words: Mike Yoshida
photos: Mike Yoshida and Stephan Jende

Last season amidst an uncertain mid-winter covid spike, Krush Kulesza of Snowboy Productions asked if I would come up to shoot The High Project up at Mt. High just outside of LA. With mask in hand and armed with a bottle of hand sanitizer, I agreed to break the seal on my season and after an easy two-hour drive from my house, I was transported to the quaint, snow-covered resort of Mt. High. Mt. High doesn’t get as much media coverage as say, Bear Mountain, but over the years I see that changing with the help of Krush and Snowboy Productions. The High Project kicked off without a hitch and it was a pleasant surprise to see a creative park where transition met steel with perfect flow and endless options.

To follow up the previous year, Mt. High and Snowboy brought us Pipelines this January. The name has a double meaning, as the run the park was built on is called Pipelines and essentially, all the rails that are in the park are round tubes. The set up opened with two down bar options, one was a down flat and the other was a mashup of waterfall rails. The marquee feature in the middle of the zone was a large, square rainbow rail with transition built on either side. The right side had a series of quarterpipes with tubes on top among several volcanoes with metal bonks positioned on top. The park ended with a double-sided pyramid wall, colorfully decorated with Liquid Death graffiti.

Pipelines, similar to The High Project, is a flash mob-style event that was not promoted, but hit hard as the footage clogged the feeds of the internet daily–creating hype and froth for the local crowds and beyond is what this event is all about. After a three-day private session and photo/video shoot, the course opened to the public.

After day 1 everyone started to coordinate hitting the features according to where the sun would go.  Through the afternoon, the top features would become engulfed in shade and the herd would gather lower and lower, essentially harvesting the light for optimal footage and the hopes of finding the softest snow possible. Every day would end with a massive session on the Liquid Death wall that was user-friendly and a great way to cap off a fun day.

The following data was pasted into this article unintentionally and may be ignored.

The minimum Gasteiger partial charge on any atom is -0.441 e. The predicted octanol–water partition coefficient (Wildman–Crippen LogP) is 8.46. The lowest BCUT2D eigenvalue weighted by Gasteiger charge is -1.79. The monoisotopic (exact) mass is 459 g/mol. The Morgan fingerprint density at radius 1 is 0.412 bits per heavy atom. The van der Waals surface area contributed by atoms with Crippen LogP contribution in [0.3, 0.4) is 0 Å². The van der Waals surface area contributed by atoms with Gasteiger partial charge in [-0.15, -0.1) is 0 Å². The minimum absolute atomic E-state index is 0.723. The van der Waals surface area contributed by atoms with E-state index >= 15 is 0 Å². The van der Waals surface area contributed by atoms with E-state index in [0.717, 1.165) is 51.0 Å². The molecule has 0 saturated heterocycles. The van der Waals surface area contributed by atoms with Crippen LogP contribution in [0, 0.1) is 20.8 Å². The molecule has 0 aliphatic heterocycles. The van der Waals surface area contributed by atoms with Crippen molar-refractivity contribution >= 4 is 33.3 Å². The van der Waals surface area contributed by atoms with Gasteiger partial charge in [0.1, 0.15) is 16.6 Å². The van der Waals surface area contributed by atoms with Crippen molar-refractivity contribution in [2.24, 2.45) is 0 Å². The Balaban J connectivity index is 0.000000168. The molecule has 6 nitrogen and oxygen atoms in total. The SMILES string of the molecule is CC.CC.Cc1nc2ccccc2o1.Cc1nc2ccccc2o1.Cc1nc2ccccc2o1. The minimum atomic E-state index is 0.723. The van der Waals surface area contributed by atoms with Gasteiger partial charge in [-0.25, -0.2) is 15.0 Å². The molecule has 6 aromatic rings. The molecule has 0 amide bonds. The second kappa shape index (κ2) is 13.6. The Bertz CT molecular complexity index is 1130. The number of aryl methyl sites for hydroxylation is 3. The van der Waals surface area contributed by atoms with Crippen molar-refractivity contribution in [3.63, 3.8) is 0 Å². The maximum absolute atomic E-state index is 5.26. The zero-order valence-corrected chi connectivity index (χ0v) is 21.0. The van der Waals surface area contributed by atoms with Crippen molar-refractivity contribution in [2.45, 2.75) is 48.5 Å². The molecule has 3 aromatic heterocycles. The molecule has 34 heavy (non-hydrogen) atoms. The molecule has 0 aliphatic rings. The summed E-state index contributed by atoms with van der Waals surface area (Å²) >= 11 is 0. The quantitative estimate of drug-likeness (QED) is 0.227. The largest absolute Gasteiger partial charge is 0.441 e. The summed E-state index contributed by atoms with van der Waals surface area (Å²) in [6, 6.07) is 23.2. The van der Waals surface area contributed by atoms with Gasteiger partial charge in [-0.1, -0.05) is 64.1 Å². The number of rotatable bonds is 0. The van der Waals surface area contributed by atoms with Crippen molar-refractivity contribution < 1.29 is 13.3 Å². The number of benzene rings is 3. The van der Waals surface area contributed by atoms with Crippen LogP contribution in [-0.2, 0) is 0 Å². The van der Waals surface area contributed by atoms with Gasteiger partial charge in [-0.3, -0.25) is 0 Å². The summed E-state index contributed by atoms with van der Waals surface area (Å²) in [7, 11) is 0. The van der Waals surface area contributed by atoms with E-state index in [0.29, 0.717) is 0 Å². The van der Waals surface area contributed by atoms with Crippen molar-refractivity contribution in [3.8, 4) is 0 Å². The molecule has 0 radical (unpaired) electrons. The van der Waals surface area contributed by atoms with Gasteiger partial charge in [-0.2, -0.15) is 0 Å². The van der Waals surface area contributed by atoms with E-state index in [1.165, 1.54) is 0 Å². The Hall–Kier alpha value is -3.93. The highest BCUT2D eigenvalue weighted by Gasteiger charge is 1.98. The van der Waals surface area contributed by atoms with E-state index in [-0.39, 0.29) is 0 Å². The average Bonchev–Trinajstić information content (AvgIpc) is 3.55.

Riders from all over the US traveled to participate. Standouts were Skiba, who flawlessly flowed from feature to feature with effortless style. Jesse Paul and Casey Pflipsen were going in hard, linking lines from top to bottom–no bit of steel was safe from these two. Nolan Johnson could be seen spinning on and off virtually everything. He casually back 180’d, then oppo switch 540’d out that he did off the down-flat tube. Matt Chase got into a high-speed hand drag back 180 over the big rainbow, as well as going boardslide backflip out off the flat down. Mike Liddle was the silent killer, smoothly hitting every feature that was placed in front of him. Alexis Roland was putting on a clinic on the down-flat rail with a switch frontboard and a frontboard sameway. Ari Morrone was nosepressing her way through the park, also tailgrabbing the hip and alley-ooping the volcano in a line. 

Laura Rogoski was making the rounds, frontboarding the rainbow, and systematically hitting every feature in the event. Laura is a digger for Snowboy events and promotes her Mental Meet Ups alongside each event. Furthering the discussion of checking in on our mental status is a narrative that Laura has been pushing and she offers a safe space for discussion and encouragement through her own experiences. The We’re All Fucking Mental zine is also available for free and offers certain tools to cope and check in on your own mental health. Kudos to Laura for being vocal about the tough topics and helping the snowboard community, as a whole.

Krush and the whole Snowboy crew did an impeccable job building a wildly entertaining setup for the Southern California snowboard scene. It’s gatherings like this that help everyone involved feel closer to the snowboard community, and getting to ride and photograph some of the world’s best jibbers is icing on the cake. I also can’t thank Mt. High and all of its staff for hosting and making us all feel so welcome. Now that you’ve gotten a taste for how amazing this park setup is, get up to Mt High because the course is now open to the public!